Finding Comfort and IBD Support From a Pet
"Petting, scratching, and cuddling a dog could be as soothing to the mind and heart as deep meditation and almost as good for the soul as prayer." –Dean Koontz
I'm an empty-nester. When I turned 47, my son ventured off to college and began forging his own path. I felt a hole in my heart that needed to be filled. With ulcerative colitis as my lifelong partner, I struggled at first with both the loss of no longer feeling like a "mom" and with the pains and rages of UC. It was then that my Border Collie nudged me gently into really seeing her.
Over the years, I was never much of a dog person. Dogs have often scared me. When I met my husband, he owned a dog. They adopted me.
But when our senior Border Collie experienced a mild stroke right after my son left for college, I discovered she needed me to "mother" her through the experience. During the time I nursed and cared for her, I noticed that the warfare within my gut settled down and seemed to withdraw its fight. Days spent petting and cuddling my her revived not only her physically, but me, too. In addition, this time of bonding with this 4-legged fur child alerted me to the soothing of my maternal heart and emotional status. We girls — my dog and I — recovered in ways that truly stand indescribable.
Pet therapy + IBD
This experience introduced me to the real benefits of "pet therapy." I learned that interacting with a friendly pet can be positive and helpful therapy. In short, it can provide a healing balm for many physical and mental issues. The releasing of endorphins when petting, scratching, and cuddling a pet produces a calming effect that can do the following: reduce blood pressure, ease pain, lower stress, and improve a person's overall emotional state. I can feel the effects each time I pet on my dog.
But I experienced a setback with my colitis when my Border Collie passed away this past spring. Where would my therapy come from? I had maintained remission for a few years, and I didn't want to return to the land of medication. I needed the maternal outlet of my dog.
In a weird, woo-hoo kind of way (too fantastical to believe for the non-pet-lovers), it led me to a new "therapy dog" – a puppy. Molly, a Red Merle Border Collie, now lives with me and my husband. She slipped right into acting like a "support dog" but without the formal training.
Trained service animals
For those who don't know, there are service animals and there are therapy/emotional support animals. Service animals are specially trained dogs. They perform tasks and assist anyone living with a disability or with a chronic condition. These particular animals possess access to public spaces like restaurants, stores, airplanes, and public transportation. They can legally go anywhere people go. Whereas, therapy/emotional support animals do not receive the same privileges under the Americans with Disabilities Act (ADA). Plus, these animals don't perform tasks for owners.
What truly amazes me is that service dogs can sniff out IBD flares if trained for it. Research shows that certain chronic illnesses release scents that service dogs can detect from other smells. Considering the pandemic, I even read studies where dogs identified COVID-19 symptoms before humans.1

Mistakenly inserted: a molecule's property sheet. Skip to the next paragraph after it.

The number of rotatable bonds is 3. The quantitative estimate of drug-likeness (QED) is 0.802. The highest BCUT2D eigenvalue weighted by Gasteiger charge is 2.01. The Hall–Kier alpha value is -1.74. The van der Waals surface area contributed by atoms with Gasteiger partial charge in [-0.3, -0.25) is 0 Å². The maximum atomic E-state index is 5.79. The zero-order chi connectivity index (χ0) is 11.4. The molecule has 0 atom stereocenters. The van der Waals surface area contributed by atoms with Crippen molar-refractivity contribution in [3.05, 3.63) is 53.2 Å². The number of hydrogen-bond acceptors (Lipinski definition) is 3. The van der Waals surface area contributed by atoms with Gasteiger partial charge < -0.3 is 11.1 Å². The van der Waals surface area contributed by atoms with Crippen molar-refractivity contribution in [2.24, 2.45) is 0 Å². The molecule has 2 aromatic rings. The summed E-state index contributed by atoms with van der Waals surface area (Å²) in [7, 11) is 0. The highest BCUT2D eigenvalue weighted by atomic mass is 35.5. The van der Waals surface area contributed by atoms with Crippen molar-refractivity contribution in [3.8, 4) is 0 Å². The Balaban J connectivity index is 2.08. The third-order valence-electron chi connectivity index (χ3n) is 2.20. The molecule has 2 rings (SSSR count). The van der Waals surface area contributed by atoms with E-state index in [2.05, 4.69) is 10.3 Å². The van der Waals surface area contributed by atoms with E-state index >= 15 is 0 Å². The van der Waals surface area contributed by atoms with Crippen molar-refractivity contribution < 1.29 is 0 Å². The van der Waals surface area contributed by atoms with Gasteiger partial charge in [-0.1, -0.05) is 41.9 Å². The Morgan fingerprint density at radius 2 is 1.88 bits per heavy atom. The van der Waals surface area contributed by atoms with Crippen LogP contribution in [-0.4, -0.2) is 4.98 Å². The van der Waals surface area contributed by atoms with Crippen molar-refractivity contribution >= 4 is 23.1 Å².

No formal training, but all of the cuddles
At age 6 months, my Molly isn't a formally trained service dog nor a trained service animal. But here's what I have witnessed over the past few months that she's been in my life. Whenever I experience bouts of sadness, physical pain, or fear, she immediately begins cuddling me.
Case in point: Last night, I was in the barn's upstairs, and a bird (or was it a bat? I don’t know because its sudden appearance scared me too much to notice) appeared flapping frantically to find a way out of its entrapment. It scared me so much that I screamed and cowardly hit the barn floor. My Molly girl, who was a few feet away from me, ran instantly to my side. She began licking me and pawing me in gentle motions until I wrapped my arms around her. Then she crawled into my lap and continued soothing me with her kisses.
Then I realized she had done the same a few days prior when I had not realized that I had a urinary tract infection. Literally, one day before I woke up with intense UTI pain, she had tried to "soothe" me the evening beforehand, and I didn't know why she was acting so protective. I've since pieced together that my fur child knows when I have a headache and gut pains. She's only been in my life a few months, but she is wiser than I realized.
Supporting me on my IBD journey like no one else can
Whether formally trained or not, animals can meet the physical and emotional needs of their humans. But are we paying attention? As woo-hoo as it might seem, I know that my former Border Collie saw the health and emotional need to guide my path to the right therapy dog. The calming nature of my new pup helps ease my anxious days. And petting her reduces my stress, which reduces my gut pain.
No better medicine exists to help me physically and emotionally. I will no longer ignore the gentle nudges from my dog. I trust her instincts better than my own. In the 30 years that I've lived with UC, I know that no better soul treatment exists than the soothing balm my dog offers.
Do you have a therapy animal that helps you navigate the IBD journey? How has your pet soothed your pains? Please share your animal stories with us.
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